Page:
If you are like my brother and myself, you like cities.  Especially ones where there’s a lot of people, and a lot of different things to see, in a relatively close area.  Shibuya was just what the doctor ordered. This is also where you’ll find that large intersection found in “Lost In Translation” and in the third installment of “The Fast And The Furious”.  I’m speaking of none other than the Shibuya Scramble Crossing.  Listed as the world’s busiest intersection, and at having 3,000,000 people cross here every day which works out to be 10,000 people EVERY FIVE MINUTES, I believe it.  Being a tourist, I wanted to experience it for myself.  We can now safely say, we’ve been there, and crossed it.  We went to the Starbuck’s across the street from Shibuya Station to see this chaotic crosswalk from a better vantage point.


The above photo was taken from the 2nd floor of Starbucks at Shibuya Crossing (the first floor is where you go to get your coffee and snacks only), and there were many others who had cameras and camcorders recording everyone outside crossing the street. It's something you'll want to see when you visit. You can head over to and find tons of videos there showing the amount of people that cross this five-point intersection every day. My advice? Get to Japan, and walk across it yourself. Everyone who saw my brother and I either nodded and smiled or said "Ohayo gozaimasu!" — which is "Good Morning" in Japanese. Everyone was so polite and nice, and when we spoke back in Japanese, it made them smile too. Not once did I feel like I was being treated like an outsider, even though I'm not a native of Japan. When I asked questions in either English or Japanese, the answers came back in Japanese. They would use their best English if I looked puzzled, or I didn't understand.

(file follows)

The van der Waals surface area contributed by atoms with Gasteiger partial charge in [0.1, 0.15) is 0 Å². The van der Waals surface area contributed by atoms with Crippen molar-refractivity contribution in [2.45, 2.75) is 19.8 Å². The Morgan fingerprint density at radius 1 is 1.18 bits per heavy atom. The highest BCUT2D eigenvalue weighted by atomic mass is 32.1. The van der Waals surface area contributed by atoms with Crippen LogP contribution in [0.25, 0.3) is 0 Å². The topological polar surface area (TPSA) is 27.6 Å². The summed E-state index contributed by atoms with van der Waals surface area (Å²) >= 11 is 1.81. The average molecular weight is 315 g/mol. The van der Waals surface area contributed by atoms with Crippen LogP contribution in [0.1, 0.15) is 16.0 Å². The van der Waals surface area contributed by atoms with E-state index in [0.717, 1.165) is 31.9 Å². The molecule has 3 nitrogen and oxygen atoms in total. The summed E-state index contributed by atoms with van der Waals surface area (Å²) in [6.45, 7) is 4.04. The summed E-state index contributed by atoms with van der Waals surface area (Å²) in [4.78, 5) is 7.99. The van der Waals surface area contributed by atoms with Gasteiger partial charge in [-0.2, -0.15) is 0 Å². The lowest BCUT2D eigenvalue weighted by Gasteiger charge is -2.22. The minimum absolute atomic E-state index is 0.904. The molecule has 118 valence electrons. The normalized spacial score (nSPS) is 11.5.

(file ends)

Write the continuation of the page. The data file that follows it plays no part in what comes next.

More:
Didn't have one problem the entire trip.


Did you know, that the Shibuya Crossing Starbuck’s, is the busiest Starbuck’s in the world?

After buying a large coffee (which was cheaper than back home in the States at ¥125 (roughly $1.25) we went upstairs to sit and watch the intersection.  Just like many before us, we took photos, and I shot some video too. I’ll probably add it to YouTube as well.

We were beginning to feel hungry, and we knew that Starbuck’s wasn’t going to cut it. So we looked around, and saw lots of ramen, soba and udon shops.  But, we were looking for more of a quick bite.  Our next stop was one we weren’t going to do originally, but decided “what the hell”.